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Sussex scientists question viability of governments green White Paper

* 24 February 2003 *

Sussex scientists question viability of government's green White Paper

Government plans to generate 20 per cent of Britain's electricity from renewable sources by 2020 are over ambitious and will require fundamental changes to our energy system, according to researchers at the University of Sussex.

Dr Jim Watson and Dr Adrian Smith at SPRU - Science and Technology Policy Research at the University of Sussex  - suggest that widespread expansion of environmentally friendlier energy production is being hindered by a variety of factors: planning regulations, network access and electricity trading rules.

The long awaited White Paper on energy, released today, aims to cut carbon dioxide releases by 60%, phase out nuclear power and significantly boost the usage of non-fossil fuel forms such as biomass, solar and wind power by 2020. The plan has been a commitment since Labour took office in 1997.

However, in reality it may never be met: "This doubles the challenge for the Government. They already have a target for 2010 of producing a tenth of electricity by renewable sources and they are struggling with that - let alone an 'aspirational goal' of 20% by 2020," says Dr Jim Watson. "They have to get serious about implementation of the policy."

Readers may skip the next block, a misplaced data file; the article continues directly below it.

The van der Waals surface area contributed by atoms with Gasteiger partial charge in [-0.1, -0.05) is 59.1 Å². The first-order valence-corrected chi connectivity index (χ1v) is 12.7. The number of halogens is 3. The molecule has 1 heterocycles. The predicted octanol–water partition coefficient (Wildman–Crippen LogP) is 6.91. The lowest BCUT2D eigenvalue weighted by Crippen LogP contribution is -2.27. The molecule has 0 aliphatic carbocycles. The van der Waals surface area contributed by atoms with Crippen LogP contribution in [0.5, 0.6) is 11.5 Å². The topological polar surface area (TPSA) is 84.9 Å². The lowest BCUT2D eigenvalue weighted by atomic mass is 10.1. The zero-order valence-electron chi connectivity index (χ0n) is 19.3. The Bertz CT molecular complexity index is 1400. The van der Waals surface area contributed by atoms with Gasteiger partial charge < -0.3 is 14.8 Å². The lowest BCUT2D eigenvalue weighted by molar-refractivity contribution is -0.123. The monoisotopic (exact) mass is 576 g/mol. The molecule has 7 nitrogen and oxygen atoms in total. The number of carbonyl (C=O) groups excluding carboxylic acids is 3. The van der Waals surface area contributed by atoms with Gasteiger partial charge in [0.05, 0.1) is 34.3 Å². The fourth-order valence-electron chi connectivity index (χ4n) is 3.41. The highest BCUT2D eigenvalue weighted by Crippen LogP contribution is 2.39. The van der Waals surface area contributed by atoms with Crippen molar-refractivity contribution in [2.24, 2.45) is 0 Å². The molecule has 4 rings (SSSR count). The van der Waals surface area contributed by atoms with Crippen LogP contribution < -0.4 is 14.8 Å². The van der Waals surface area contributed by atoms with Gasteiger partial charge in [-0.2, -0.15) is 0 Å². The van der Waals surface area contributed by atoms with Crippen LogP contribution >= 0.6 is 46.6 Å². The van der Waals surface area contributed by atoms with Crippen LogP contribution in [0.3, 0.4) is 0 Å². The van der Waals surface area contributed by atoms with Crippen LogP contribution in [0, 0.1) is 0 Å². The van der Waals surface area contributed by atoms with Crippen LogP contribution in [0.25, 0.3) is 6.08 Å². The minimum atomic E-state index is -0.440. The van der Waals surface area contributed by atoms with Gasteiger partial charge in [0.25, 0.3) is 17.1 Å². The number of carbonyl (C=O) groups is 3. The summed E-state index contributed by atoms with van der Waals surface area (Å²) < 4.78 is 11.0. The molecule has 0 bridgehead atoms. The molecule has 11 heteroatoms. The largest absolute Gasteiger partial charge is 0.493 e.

One of the main obstacles is the difficulty in obtaining planning permission for renewable energy projects. For example there are no wind farms in the entire south-east of England.

Further stumbling blocks are the New Electricity Trading Arrangements (NETA), which dictates how electricity is generated and bought for supply, and the rules governing the connection of small generators to the electricity grid. These reward large generators, particularly companies that can predict exactly how much energy they will supply and penalises those that fail. With wind power, however, the amount of electricity supplied can vary according to the weather. This uncertainty could lead to fines for wind energy companies, making its generation more expensive.

Dr Watson's findings are that while the sentiment of the energy White Paper is welcome, in practice much more needs to be done to stimulate innovation in the field of renewable energy.

* Notes for editors *

For further information, please contact Benedict Brook, or Alison Field, University of Sussex, Tel. 01273 678888, Fax 01273 877456, EMail: or

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